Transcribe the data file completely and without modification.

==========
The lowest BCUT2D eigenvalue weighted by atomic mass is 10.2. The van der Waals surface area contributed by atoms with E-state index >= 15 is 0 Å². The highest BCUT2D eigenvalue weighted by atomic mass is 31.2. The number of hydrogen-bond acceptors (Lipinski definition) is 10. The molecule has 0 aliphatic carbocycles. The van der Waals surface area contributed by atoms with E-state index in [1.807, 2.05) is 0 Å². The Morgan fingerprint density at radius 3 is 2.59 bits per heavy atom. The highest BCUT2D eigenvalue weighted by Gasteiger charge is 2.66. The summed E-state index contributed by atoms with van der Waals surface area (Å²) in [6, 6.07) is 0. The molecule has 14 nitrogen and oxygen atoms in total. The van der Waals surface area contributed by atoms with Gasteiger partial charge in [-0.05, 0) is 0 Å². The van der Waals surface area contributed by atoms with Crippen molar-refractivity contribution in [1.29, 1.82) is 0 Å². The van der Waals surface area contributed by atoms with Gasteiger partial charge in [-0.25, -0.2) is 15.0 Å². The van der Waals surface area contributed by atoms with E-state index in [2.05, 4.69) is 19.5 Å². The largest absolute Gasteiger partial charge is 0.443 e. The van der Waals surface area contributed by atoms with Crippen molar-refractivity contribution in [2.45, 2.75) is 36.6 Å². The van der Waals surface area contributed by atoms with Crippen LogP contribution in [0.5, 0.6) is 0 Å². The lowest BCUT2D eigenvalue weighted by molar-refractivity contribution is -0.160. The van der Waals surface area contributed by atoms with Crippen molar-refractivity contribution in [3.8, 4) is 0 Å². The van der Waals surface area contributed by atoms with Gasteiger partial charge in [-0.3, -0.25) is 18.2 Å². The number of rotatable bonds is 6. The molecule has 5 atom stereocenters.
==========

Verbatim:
The lowest BCUT2D eigenvalue weighted by atomic mass is 10.2. The van der Waals surface area contributed by atoms with E-state index >= 15 is 0 Å². The highest BCUT2D eigenvalue weighted by atomic mass is 31.2. The number of hydrogen-bond acceptors (Lipinski definition) is 10. The molecule has 0 aliphatic carbocycles. The van der Waals surface area contributed by atoms with E-state index in [1.807, 2.05) is 0 Å². The Morgan fingerprint density at radius 3 is 2.59 bits per heavy atom. The highest BCUT2D eigenvalue weighted by Gasteiger charge is 2.66. The summed E-state index contributed by atoms with van der Waals surface area (Å²) in [6, 6.07) is 0. The molecule has 14 nitrogen and oxygen atoms in total. The van der Waals surface area contributed by atoms with Gasteiger partial charge in [-0.05, 0) is 0 Å². The van der Waals surface area contributed by atoms with Crippen molar-refractivity contribution in [1.29, 1.82) is 0 Å². The van der Waals surface area contributed by atoms with Gasteiger partial charge in [-0.25, -0.2) is 15.0 Å². The van der Waals surface area contributed by atoms with E-state index in [2.05, 4.69) is 19.5 Å². The largest absolute Gasteiger partial charge is 0.443 e. The van der Waals surface area contributed by atoms with Crippen molar-refractivity contribution in [2.45, 2.75) is 36.6 Å². The van der Waals surface area contributed by atoms with Crippen LogP contribution in [0.5, 0.6) is 0 Å². The lowest BCUT2D eigenvalue weighted by molar-refractivity contribution is -0.160. The van der Waals surface area contributed by atoms with Crippen molar-refractivity contribution in [3.8, 4) is 0 Å². The van der Waals surface area contributed by atoms with Gasteiger partial charge in [-0.3, -0.25) is 18.2 Å². The number of rotatable bonds is 6. The molecule has 5 atom stereocenters.